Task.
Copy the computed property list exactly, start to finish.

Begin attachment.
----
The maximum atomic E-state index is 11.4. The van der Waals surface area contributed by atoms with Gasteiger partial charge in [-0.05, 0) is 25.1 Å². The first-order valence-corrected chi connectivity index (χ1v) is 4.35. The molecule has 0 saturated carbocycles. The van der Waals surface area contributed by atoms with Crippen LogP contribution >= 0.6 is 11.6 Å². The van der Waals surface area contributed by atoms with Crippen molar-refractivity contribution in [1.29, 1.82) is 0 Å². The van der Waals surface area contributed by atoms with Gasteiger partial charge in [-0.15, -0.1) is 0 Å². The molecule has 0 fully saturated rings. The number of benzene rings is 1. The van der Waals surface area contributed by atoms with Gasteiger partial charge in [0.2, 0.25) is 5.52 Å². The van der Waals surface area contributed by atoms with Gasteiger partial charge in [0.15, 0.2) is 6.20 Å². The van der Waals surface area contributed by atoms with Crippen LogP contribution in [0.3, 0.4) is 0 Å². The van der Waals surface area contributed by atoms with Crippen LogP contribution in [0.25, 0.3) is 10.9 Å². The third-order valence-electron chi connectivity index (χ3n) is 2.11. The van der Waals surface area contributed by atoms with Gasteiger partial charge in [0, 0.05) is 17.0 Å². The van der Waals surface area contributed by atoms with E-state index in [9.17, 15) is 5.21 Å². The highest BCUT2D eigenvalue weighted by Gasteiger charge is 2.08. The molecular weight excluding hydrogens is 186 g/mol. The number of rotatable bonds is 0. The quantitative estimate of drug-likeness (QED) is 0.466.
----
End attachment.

The maximum atomic E-state index is 11.4. The van der Waals surface area contributed by atoms with Gasteiger partial charge in [-0.05, 0) is 25.1 Å². The first-order valence-corrected chi connectivity index (χ1v) is 4.35. The molecule has 0 saturated carbocycles. The van der Waals surface area contributed by atoms with Crippen LogP contribution >= 0.6 is 11.6 Å². The van der Waals surface area contributed by atoms with Crippen molar-refractivity contribution in [1.29, 1.82) is 0 Å². The van der Waals surface area contributed by atoms with Gasteiger partial charge in [-0.15, -0.1) is 0 Å². The molecule has 0 fully saturated rings. The number of benzene rings is 1. The van der Waals surface area contributed by atoms with Gasteiger partial charge in [0.2, 0.25) is 5.52 Å². The van der Waals surface area contributed by atoms with Gasteiger partial charge in [0.15, 0.2) is 6.20 Å². The van der Waals surface area contributed by atoms with Crippen LogP contribution in [0.3, 0.4) is 0 Å². The van der Waals surface area contributed by atoms with Crippen LogP contribution in [0.25, 0.3) is 10.9 Å². The third-order valence-electron chi connectivity index (χ3n) is 2.11. The van der Waals surface area contributed by atoms with Gasteiger partial charge in [0, 0.05) is 17.0 Å². The van der Waals surface area contributed by atoms with E-state index in [9.17, 15) is 5.21 Å². The highest BCUT2D eigenvalue weighted by Gasteiger charge is 2.08. The molecular weight excluding hydrogens is 186 g/mol. The number of rotatable bonds is 0. The quantitative estimate of drug-likeness (QED) is 0.466.